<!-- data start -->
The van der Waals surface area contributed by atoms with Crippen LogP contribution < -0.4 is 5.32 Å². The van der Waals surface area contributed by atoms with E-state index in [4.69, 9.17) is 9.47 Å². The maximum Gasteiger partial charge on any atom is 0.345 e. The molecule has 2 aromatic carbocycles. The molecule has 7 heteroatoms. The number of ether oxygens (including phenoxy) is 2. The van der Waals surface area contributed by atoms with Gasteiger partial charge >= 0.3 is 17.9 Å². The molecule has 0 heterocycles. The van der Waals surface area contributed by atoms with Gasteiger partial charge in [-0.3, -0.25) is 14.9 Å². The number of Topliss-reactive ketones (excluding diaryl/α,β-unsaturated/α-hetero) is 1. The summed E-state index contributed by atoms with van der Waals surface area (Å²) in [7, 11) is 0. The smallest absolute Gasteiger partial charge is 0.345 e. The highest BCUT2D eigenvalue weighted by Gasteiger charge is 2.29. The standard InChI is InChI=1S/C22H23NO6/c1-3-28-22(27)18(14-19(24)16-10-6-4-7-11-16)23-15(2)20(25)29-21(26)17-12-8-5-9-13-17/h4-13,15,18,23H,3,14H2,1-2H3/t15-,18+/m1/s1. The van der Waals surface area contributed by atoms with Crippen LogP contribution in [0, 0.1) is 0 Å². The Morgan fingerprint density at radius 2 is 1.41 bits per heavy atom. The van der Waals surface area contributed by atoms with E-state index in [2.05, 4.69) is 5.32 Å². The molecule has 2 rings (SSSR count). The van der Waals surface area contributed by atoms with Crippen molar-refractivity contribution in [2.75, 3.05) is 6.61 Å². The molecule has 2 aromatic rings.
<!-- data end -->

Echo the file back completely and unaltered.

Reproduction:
The van der Waals surface area contributed by atoms with Crippen LogP contribution < -0.4 is 5.32 Å². The van der Waals surface area contributed by atoms with E-state index in [4.69, 9.17) is 9.47 Å². The maximum Gasteiger partial charge on any atom is 0.345 e. The molecule has 2 aromatic carbocycles. The molecule has 7 heteroatoms. The number of ether oxygens (including phenoxy) is 2. The van der Waals surface area contributed by atoms with Gasteiger partial charge >= 0.3 is 17.9 Å². The molecule has 0 heterocycles. The van der Waals surface area contributed by atoms with Gasteiger partial charge in [-0.3, -0.25) is 14.9 Å². The number of Topliss-reactive ketones (excluding diaryl/α,β-unsaturated/α-hetero) is 1. The summed E-state index contributed by atoms with van der Waals surface area (Å²) in [7, 11) is 0. The smallest absolute Gasteiger partial charge is 0.345 e. The highest BCUT2D eigenvalue weighted by Gasteiger charge is 2.29. The standard InChI is InChI=1S/C22H23NO6/c1-3-28-22(27)18(14-19(24)16-10-6-4-7-11-16)23-15(2)20(25)29-21(26)17-12-8-5-9-13-17/h4-13,15,18,23H,3,14H2,1-2H3/t15-,18+/m1/s1. The van der Waals surface area contributed by atoms with Crippen LogP contribution in [0, 0.1) is 0 Å². The Morgan fingerprint density at radius 2 is 1.41 bits per heavy atom. The van der Waals surface area contributed by atoms with E-state index in [2.05, 4.69) is 5.32 Å². The molecule has 2 rings (SSSR count). The van der Waals surface area contributed by atoms with Crippen molar-refractivity contribution in [2.75, 3.05) is 6.61 Å². The molecule has 2 aromatic rings.